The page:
Susan Amara, Ph.D.

Senior Investigator

Laboratory of Molecular and Cellular Neurobiology (LMCN)

NIMH

Scientific Director

NIMH

John Edward Porter Neuroscience Research Center (Building 35A), Room GE414
35A Convent Drive
Bethesda, MD 20892

301-496-3501

susan.amara@nih.gov

Research Topics

Work in Dr. Amara’s laboratory has examined the impact of psychostimulant and antidepressant drugs on the signaling properties, physiology and acute regulation of biogenic amine transporters. Her group has also addressed the structure, function and physiology of glutamate transporters. This work has demonstrated that transporters can serve dual functions as transporters and as substrate-gated ion channels, revealing additional mechanisms by which carriers regulate neuronal excitability. Dr. Amara’s laboratory continues to investigate:

  1. Regulation of transporter function and trafficking by amphetamines
  2. Structure-function relationships in excitatory amino acid transporters (EAATs)
  3. Modulation of dopamine transporters (DAT) by GPCRs
  4. Genetics and functional analyses of human trace amine receptors

Biography

Dr. Amara is currently the Scientific Director of the Intramural Research Program at the National Institute of Mental Health. Work in her laboratory has focused on the structure, function, and cellular physiology of neurotransmitter transporters, including glutamate transporters as well as the biogenic amine transporters, major targets for psychostimulant drugs and antidepressants. She received a BS from Stanford University, a PhD in Physiology and Pharmacology from the University of California, San Diego and has previously held faculty positions at Yale University School of Medicine, at the Vollum Institute in Portland Oregon and as a Howard Hughes Medical Institute Investigator at Yale and in Oregon. Prior to moving to NIH she served as the Thomas Detre Chair of Neurobiology and Distinguished Professor at the University of Pittsburgh School of Medicine. She is a member of the National Academy of Sciences (2004), a fellow of the AAAS (2007) and a past-President of the Society for Neuroscience (2011).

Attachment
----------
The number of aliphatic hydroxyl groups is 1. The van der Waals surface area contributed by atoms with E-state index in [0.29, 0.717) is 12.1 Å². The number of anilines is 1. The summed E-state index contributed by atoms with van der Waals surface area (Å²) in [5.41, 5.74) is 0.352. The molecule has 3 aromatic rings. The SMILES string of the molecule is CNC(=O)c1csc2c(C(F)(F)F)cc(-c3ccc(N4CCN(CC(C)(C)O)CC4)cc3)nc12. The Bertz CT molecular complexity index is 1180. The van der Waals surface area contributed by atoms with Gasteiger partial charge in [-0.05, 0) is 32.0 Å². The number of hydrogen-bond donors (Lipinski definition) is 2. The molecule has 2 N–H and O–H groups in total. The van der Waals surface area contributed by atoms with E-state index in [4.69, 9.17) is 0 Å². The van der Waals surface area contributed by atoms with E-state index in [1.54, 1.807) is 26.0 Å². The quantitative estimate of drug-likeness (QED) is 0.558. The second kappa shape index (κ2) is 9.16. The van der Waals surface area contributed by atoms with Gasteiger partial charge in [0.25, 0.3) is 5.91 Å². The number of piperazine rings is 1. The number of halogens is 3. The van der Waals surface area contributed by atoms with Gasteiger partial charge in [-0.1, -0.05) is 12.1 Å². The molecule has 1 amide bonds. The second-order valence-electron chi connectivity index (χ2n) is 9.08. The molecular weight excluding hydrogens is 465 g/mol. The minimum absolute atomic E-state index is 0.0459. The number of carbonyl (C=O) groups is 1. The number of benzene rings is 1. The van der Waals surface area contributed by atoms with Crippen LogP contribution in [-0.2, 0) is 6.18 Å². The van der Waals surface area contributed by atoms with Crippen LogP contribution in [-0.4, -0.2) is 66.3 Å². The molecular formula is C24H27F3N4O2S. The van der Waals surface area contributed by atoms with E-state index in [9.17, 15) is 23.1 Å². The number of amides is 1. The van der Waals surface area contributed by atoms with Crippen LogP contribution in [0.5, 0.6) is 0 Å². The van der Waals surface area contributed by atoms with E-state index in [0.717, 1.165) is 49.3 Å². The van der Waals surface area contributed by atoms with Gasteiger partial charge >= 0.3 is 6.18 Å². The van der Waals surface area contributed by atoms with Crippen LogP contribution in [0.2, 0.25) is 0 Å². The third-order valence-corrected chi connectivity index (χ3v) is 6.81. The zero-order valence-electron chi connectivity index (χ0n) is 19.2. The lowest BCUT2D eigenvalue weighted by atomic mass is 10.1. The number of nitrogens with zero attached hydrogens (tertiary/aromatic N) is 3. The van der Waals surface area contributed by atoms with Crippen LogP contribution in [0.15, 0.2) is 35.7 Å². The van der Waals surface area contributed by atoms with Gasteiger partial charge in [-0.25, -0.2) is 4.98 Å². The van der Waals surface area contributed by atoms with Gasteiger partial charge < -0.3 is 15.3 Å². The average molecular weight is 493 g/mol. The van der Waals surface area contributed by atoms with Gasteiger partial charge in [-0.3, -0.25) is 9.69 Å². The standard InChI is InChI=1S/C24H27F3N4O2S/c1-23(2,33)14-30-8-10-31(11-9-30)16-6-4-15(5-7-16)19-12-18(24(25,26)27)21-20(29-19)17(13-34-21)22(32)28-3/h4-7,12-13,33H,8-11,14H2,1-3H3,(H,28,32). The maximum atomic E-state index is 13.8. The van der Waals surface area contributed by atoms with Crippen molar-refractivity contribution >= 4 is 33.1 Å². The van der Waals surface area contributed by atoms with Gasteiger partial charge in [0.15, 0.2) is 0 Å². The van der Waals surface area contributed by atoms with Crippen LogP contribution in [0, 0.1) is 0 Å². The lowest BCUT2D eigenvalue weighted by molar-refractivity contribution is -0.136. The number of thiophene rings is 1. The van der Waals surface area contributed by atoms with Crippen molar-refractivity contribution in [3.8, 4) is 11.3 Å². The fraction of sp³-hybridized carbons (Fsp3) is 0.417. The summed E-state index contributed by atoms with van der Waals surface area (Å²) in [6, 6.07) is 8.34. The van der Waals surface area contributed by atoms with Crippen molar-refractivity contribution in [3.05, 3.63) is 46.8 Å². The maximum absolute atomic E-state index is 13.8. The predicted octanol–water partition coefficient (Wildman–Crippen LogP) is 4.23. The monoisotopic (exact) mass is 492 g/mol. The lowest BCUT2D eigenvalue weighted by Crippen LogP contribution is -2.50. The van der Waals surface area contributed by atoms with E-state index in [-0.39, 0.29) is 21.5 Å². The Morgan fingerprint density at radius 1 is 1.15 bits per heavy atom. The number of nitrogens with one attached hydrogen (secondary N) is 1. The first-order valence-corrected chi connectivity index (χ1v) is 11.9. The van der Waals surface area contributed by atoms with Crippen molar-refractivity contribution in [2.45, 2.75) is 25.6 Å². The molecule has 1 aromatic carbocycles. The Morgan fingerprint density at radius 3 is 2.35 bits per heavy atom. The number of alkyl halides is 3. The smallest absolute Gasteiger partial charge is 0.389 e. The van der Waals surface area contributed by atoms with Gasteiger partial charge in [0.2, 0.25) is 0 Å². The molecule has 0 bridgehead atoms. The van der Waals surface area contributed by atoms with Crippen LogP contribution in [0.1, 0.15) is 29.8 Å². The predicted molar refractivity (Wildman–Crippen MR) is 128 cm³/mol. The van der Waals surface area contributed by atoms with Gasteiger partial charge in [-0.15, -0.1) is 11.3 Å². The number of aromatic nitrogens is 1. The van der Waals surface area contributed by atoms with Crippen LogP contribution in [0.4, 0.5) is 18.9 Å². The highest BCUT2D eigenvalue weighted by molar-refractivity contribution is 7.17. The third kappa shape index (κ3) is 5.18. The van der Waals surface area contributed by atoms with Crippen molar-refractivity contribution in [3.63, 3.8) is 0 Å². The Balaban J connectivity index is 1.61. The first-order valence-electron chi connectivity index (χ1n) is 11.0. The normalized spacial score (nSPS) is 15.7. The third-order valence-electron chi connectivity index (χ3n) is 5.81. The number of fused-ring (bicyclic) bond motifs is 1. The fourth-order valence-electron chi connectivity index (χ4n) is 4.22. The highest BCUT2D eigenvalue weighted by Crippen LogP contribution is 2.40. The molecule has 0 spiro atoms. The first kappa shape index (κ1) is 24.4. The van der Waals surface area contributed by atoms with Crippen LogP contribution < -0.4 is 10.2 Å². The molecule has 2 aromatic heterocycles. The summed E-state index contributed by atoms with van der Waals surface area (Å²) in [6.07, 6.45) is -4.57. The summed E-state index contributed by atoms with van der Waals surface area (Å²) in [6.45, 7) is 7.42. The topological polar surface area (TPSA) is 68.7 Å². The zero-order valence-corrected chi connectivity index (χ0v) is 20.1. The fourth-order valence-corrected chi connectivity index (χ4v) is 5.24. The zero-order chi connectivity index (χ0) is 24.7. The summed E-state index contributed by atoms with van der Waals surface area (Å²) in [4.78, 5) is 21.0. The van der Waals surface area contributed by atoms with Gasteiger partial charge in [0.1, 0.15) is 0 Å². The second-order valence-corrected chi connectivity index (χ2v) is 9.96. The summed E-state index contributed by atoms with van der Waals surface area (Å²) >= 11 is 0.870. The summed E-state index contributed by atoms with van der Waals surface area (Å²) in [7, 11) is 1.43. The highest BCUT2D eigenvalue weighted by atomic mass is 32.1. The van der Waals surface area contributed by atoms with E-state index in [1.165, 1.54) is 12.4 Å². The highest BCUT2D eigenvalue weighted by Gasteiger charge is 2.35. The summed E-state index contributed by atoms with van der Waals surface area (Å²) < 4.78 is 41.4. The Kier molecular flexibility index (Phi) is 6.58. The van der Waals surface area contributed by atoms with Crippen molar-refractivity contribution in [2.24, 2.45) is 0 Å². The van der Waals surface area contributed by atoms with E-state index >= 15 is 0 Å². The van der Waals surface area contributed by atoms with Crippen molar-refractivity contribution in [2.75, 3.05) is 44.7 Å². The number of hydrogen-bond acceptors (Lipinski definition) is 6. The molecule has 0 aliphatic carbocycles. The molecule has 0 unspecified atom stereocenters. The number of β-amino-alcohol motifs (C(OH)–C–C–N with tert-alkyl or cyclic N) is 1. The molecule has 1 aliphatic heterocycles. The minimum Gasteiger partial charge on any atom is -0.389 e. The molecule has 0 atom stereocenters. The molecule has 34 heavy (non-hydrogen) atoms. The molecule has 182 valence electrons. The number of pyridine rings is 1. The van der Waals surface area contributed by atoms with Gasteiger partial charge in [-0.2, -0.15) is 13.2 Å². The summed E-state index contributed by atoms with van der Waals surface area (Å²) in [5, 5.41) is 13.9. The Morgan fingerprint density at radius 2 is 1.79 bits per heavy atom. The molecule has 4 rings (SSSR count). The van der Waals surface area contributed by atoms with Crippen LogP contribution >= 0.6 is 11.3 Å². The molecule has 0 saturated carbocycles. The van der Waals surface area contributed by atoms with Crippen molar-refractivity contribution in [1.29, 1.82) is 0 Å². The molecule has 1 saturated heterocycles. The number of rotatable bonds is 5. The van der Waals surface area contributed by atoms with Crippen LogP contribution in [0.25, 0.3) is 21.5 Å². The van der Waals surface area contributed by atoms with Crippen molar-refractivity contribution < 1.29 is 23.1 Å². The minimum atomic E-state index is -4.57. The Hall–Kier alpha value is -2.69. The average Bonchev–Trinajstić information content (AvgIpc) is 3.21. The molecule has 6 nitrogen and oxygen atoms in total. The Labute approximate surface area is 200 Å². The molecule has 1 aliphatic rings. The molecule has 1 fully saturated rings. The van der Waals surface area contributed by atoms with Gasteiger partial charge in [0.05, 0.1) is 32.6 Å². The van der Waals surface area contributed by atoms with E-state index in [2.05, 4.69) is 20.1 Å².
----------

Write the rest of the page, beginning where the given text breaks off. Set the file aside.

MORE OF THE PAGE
Selected Publications

  1. Cheng MH, Torres-Salazar D, Gonzalez-Suarez AD, Amara SG, Bahar I. Substrate transport and anion permeation proceed through distinct pathways in glutamate transporters. Elife. 2017;6.

  2. Divito CB, Borowski JE, Glasgow NG, Gonzalez-Suarez AD, Torres-Salazar D, Johnson JW, Amara SG. Glial and Neuronal Glutamate Transporters Differ in the Na<sup>+</sup> Requirements for Activation of the Substrate-Independent Anion Conductance. Front Mol Neurosci. 2017;10:150.

  3. Hong WC, Yano H, Hiranita T, Chin FT, McCurdy CR, Su TP, Amara SG, Katz JL. The sigma-1 receptor modulates dopamine transporter conformation and cocaine binding and may thereby potentiate cocaine self-administration in rats. J Biol Chem. 2017;292(27):11250-11261.

  4. Insel PA, Amara SG, Blaschke TF, Meyer UA. Introduction to the Theme "New Methods and Novel Therapeutic Approaches in Pharmacology and Toxicology". Annu Rev Pharmacol Toxicol. 2017;57:13-17.

  5. Li MH, Underhill SM, Reed C, Phillips TJ, Amara SG, Ingram SL. Amphetamine and Methamphetamine Increase NMDAR-GluN2B Synaptic Currents in Midbrain Dopamine Neurons. Neuropsychopharmacology. 2017;42(7):1539-1547.


This page was last updated on August 24th, 2017